Likewise, as one enters the temple premises, besides the local visitors, one is overwhelmed with visitors from different corners of India all converging at this revered place of Hindu worship thousands of miles away from their homes.

The biggest of the celebrations held at the Pashupatinath temple is during Shivratri when more than a million people visit the temple from different parts of Nepal, India and other countries. The temple adorns a celebrative mood on this day with large number of s<em>aadhus</em> (sages) from different parts of Nepal and India congregating at the temple. Around 7000 saadhus of various clans attended the ceremony in 2019. Besides prayers and devotion, <em>saadhus</em> can be seen adorning unique appearances within the premises of the temple and around.

Through a highly organised system, the temple authorities cater for accommodation and meals for the visiting <em>saadhus</em>. As such, the Mahashivratri celebrations at Pashupatinath is an event that sees the confluence of religion, culture and spirituality in a unique manner.

On a usual day, besides the regular <em>pooja</em> (prayer) at the main temple, there is also an evening <em>aarti</em> (ritual of worship) held along the Bagmati river across the main Pashupatinath complex. Priests performing the <em>aarti</em> hold oil lamps moving them in a circular motion dedicating their act to the divine in the backdrop of soothing <em>bhajans</em> (devotional songs) sung by dovotees creating a blissful surrounding. Simultaneously, a dance form called the <em>Tandav</em> associated with Lord Shiva is performed by followers at the <em>aarti</em>.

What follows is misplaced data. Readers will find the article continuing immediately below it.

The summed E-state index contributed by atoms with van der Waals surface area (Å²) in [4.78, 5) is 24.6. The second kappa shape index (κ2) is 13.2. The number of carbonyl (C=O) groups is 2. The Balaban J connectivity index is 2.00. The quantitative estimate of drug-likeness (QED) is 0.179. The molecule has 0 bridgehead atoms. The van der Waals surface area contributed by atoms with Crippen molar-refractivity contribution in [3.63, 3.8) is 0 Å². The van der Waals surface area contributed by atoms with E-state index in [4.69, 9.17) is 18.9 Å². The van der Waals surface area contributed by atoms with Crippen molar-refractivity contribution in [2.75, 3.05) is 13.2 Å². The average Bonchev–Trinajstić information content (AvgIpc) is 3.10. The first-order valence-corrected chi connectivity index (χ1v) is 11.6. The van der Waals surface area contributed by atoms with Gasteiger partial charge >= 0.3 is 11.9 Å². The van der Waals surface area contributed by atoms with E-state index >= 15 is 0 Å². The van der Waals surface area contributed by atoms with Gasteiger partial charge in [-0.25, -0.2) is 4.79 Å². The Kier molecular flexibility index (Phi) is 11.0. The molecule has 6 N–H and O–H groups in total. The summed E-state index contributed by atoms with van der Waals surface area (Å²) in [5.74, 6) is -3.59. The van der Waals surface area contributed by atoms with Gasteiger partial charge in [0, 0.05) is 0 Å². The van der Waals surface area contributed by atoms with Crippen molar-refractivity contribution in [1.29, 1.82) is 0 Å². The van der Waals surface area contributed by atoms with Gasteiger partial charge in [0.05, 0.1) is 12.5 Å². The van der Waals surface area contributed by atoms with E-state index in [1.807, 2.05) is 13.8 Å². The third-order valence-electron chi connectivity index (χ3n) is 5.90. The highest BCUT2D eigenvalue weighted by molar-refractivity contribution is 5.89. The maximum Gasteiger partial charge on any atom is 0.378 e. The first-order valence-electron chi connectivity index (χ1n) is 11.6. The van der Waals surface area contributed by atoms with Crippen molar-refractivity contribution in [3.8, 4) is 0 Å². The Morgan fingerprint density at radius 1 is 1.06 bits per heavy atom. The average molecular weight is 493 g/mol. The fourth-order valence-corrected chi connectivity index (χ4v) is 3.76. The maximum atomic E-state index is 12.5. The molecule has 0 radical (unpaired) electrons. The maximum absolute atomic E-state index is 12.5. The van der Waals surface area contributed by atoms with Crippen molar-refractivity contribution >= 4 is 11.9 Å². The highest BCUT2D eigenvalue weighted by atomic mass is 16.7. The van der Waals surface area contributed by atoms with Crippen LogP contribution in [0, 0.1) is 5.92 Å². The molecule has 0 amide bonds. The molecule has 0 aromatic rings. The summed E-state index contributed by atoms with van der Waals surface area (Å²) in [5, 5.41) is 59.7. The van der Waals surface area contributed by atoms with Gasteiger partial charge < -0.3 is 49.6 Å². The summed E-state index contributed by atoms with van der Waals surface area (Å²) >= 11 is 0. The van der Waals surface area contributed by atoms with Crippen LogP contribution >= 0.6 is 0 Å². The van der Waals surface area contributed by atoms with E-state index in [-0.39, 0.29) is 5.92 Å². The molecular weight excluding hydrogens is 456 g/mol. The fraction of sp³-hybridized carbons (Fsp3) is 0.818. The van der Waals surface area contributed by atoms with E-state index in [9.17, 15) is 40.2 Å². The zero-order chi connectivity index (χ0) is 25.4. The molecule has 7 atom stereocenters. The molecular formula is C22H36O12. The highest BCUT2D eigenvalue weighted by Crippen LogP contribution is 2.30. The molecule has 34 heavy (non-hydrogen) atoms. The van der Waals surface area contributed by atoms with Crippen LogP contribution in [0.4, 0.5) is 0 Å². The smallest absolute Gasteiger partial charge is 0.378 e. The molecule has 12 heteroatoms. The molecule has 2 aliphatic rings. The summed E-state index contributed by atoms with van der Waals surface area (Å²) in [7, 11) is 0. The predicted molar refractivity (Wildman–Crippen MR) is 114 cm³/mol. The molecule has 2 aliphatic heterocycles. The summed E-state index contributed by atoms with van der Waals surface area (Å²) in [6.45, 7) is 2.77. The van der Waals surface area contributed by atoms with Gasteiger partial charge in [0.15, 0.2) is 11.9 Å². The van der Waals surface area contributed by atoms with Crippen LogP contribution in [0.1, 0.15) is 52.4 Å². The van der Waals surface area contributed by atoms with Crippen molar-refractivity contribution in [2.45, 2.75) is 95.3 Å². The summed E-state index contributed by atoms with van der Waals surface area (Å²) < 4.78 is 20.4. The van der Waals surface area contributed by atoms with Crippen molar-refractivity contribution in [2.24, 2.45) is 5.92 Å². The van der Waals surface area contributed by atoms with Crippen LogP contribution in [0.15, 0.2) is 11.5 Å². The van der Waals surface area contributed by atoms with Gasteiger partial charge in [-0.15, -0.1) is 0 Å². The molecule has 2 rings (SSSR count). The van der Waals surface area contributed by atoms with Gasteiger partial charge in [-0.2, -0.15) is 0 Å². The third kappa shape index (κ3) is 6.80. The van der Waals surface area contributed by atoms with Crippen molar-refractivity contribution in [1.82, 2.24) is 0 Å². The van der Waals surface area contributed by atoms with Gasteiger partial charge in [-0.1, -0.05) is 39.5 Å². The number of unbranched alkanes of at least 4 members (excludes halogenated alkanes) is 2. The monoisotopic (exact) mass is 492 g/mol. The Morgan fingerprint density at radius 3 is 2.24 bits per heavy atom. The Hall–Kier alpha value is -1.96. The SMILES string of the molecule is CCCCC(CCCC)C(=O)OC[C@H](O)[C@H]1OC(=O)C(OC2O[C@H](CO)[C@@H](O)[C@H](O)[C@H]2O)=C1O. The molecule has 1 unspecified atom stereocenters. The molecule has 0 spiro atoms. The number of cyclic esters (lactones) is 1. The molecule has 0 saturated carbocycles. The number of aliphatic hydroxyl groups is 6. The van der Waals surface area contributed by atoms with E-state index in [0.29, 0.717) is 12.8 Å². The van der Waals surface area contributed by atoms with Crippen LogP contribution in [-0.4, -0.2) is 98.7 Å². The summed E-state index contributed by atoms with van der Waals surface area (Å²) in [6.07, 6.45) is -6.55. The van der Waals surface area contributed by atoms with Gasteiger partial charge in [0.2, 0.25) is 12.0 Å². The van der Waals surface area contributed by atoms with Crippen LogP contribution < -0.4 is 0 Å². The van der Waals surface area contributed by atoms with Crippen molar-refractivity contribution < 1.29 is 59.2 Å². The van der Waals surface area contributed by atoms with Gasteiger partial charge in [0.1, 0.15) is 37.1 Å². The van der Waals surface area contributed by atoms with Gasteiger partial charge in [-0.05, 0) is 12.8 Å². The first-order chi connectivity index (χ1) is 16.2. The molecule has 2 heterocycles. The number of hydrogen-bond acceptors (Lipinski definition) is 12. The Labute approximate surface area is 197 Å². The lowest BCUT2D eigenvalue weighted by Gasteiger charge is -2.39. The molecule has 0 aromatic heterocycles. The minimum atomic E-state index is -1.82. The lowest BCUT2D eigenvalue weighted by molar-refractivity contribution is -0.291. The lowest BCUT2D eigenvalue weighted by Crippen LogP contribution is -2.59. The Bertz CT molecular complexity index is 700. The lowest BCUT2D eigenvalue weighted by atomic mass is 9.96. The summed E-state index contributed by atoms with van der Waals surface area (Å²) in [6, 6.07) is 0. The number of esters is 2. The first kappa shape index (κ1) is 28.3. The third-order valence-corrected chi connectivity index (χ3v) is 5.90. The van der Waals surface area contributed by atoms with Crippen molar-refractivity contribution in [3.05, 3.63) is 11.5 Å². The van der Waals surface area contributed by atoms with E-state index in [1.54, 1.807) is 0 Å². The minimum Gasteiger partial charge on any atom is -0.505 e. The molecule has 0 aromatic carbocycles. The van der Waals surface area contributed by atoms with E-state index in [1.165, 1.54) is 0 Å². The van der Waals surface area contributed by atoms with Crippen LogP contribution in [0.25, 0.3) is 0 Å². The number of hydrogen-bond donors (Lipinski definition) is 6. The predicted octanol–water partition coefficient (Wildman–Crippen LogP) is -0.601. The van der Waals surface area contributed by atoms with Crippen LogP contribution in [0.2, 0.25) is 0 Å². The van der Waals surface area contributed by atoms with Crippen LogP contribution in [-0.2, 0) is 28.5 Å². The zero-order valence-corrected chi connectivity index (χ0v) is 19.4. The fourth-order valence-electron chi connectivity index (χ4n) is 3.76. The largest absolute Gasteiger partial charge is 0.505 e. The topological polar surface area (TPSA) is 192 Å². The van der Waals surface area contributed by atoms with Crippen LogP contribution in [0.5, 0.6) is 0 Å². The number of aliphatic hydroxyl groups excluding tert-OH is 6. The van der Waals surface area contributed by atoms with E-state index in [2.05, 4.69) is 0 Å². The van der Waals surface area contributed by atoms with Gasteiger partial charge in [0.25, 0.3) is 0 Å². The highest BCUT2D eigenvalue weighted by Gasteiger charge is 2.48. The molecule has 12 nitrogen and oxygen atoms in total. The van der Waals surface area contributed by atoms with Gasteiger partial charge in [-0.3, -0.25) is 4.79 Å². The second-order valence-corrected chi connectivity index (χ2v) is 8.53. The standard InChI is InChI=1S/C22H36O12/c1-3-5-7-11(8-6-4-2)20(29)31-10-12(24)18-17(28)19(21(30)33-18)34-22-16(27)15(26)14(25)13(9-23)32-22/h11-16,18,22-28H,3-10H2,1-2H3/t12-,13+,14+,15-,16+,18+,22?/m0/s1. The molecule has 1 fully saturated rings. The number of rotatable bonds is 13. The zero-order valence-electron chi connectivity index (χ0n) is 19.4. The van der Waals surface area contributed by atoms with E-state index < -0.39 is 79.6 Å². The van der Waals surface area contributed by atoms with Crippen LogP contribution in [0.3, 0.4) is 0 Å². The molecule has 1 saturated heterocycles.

The Bagmati also has a cremation place alongside the temple premises where cremation is held on a regular basis and devotees to the temple are allowed to view the proceedings from a distance if they so desire. There is something uniquely peaceful about the place despite the morbid overtones, making one return with a perspective on the cycle of life.

<img class="wp-image-27807 size-large" src="https://indianarrative.com/wp-content/uploads/2020/11/b7f3e21443d9447dcfbb52247e07e73b-1024×683.jpg" alt="Pashupatinath Temple in Kathmandu" width="1024" height="683" /> Priests performing an aarti on the banks of Bagmati river opposite Pashupatinath Temple in Kathmandu (IANS)

The pivotal role that Pashupatinath plays in the Hindu religion and the strong spiritual sentiments attached to the temple are evident from the fact that besides the regular local visitors to the temple, on an average close to 2000 to 3000 people from India visit Pashupatinath temple each day. The temple receives huge donations and contributions from the visitors in the form of offerings which includes cash and other forms of donation.